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West Valley City presents chief who'll lead troubled police force
This is an archived article that was published on sltrib.com in 2013, and information in the article may be outdated. It is provided only for personal research purposes and may not be reprinted.

West Valley City • A former police chief from Kentucky will lead the troubled police force in Utah's second-largest city, with a priority of restoring trust in law enforcement after a series of controversies.

"I saw this as an opportunity that I was well-matched for," Lee Russo said at a news conference Tuesday announcing his selection.

Russo said he won't immediately enact change but will work with the Police Department to correct problems and move forward.

City Manager Wayne Pyle's selection of Russo, out of dozens of applicants, must be presented to West Valley City Council members for their approval. The council is slated to vote on the appointment at its Tuesday meeting.

Pay for the job is $128,000 a year, plus benefits.

Russo, 49, was chief of the Covington, Ky., Police Department from 2007 to 2012 and worked more than two decades before at the Baltimore County Police Department in Maryland, working his way up to captain and precinct commander. He also spent nearly three years as a sworn law enforcement officer at the University of Delaware.

He has a bachelor's degree in criminal justice from the University of Delaware and a master's degree in business management and organizational development from Johns Hopkins University, according to his LinkedIn profile.

City officials had ranked communication skills and a track record of strong, ethical leadership as key qualities in a candidate for the top cop spot in West Valley, which has been working to restore community faith in the police.

Media reports in Covington — a 44,000-population city that sits directly across the Ohio River from Cincinnati — said Russo emphasized community policing and that crime dropped during his tenure.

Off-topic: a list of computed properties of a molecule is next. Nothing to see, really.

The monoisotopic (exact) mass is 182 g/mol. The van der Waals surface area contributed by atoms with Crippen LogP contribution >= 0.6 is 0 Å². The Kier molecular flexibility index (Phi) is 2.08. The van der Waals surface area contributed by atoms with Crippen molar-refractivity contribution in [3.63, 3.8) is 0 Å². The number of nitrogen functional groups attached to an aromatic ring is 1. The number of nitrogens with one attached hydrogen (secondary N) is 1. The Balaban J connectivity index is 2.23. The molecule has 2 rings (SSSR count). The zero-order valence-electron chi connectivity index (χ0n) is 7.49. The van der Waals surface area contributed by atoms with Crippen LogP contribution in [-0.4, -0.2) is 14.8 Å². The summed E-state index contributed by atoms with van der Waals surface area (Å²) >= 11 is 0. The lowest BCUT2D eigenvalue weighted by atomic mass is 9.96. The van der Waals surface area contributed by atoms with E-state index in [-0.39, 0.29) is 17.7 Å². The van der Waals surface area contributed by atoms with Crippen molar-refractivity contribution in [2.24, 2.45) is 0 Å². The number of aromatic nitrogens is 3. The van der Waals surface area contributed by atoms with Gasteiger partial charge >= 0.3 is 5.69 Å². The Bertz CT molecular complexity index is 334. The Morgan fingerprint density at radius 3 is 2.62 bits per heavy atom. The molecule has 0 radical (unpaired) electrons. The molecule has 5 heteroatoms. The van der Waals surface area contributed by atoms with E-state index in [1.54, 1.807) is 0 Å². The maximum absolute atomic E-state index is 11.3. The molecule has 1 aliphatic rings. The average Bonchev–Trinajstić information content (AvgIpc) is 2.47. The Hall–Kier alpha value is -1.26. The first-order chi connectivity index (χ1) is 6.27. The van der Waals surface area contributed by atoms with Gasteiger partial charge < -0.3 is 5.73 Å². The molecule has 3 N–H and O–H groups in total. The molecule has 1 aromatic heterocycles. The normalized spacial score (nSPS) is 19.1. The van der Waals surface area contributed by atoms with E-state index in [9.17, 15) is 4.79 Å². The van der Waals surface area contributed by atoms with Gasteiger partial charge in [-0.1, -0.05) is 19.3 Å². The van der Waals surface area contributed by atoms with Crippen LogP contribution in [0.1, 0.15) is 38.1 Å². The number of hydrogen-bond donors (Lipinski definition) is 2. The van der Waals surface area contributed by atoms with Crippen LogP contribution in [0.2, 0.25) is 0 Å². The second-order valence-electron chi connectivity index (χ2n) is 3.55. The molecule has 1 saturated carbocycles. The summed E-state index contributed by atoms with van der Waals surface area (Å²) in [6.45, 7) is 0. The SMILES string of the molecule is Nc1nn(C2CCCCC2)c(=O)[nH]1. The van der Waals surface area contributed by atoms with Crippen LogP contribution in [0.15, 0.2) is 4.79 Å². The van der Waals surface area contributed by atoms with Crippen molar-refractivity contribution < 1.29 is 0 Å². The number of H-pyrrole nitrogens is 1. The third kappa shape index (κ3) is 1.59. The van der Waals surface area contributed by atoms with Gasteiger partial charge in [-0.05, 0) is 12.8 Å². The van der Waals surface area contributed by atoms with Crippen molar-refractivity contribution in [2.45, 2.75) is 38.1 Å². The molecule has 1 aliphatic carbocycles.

He also had a rocky relationship with some of his officers. The Cincinnati Enquirer reported that 94 percent of Fraternal Order of Police Lodge 1 members who voted expressed "no confidence" in Russo in 2009. The organization would not say how many voted and some of them were former members of the Covington Police Department, according to the newspaper.

Russo acknowledged he's stepped on some toes in the past and that may happen in West Valley City as well. He said that in Covington, he was the first chief hired from outside the department in more than 100 years and he destabilized the status quo.

The community, he said, came out in support of him after police officers tried to force him from office. And he worked with the police union to improve working conditions and build professionalism.

Russo said he's troubled when the community doesn't trust its police department, adding that he has a duty to remove any bad officers. He plans to hold a police community forum and meet monthly to discuss "the good, the bad and the ugly" and address distrust in the community.

"We will be better," he said. "We will serve our communities. We will change, we will grow and we will be better."

Russo said he and his wife, Susan, are building a home in West Valley City and that he plans to be in the job long term.

The West Valley police chief's job opened up after the retirement of Chief Thayle "Buzz" Nielsen, who cited medical reasons for his departure in March. During a months-long search, the city received 36 applications from around the nation, including several from Utah.

The police department has been under fire for the alleged actions of its Neighborhood Narcotics Unit, including the fatal shooting in November of an unarmed woman by two detectives.

Salt Lake County District Attorney Sim Gill announced Aug. 8 that the use of deadly force in that case was not justified. His office is screening possible criminal charges against the officers, who deny any wrongdoing in the shooting of 21-year-old Danielle Willard.

The department also has been criticized for the alleged mishandling of evidence that led to the dismissal of 125 drug cases and its handling of the case involving the 2009 disappearance of West Valley mother Susan Powell.

pmanson@sltrib.com

Twitter: @PamelaMansonSLC

jstecklein@sltrib.com

Twitter: @sltribjanelle —

By the numbers

The West Valley City Police Department has a staff of four deputy chiefs, 11 lieutenants, 18 sergeants, an additional 156 sworn officers and 45 civilian employees. It operates on an annual budget of $20 million.

Source: West Valley City

City Council will vote on the candidacy of Russo, chosen from dozens of applicants, on Tuesday.
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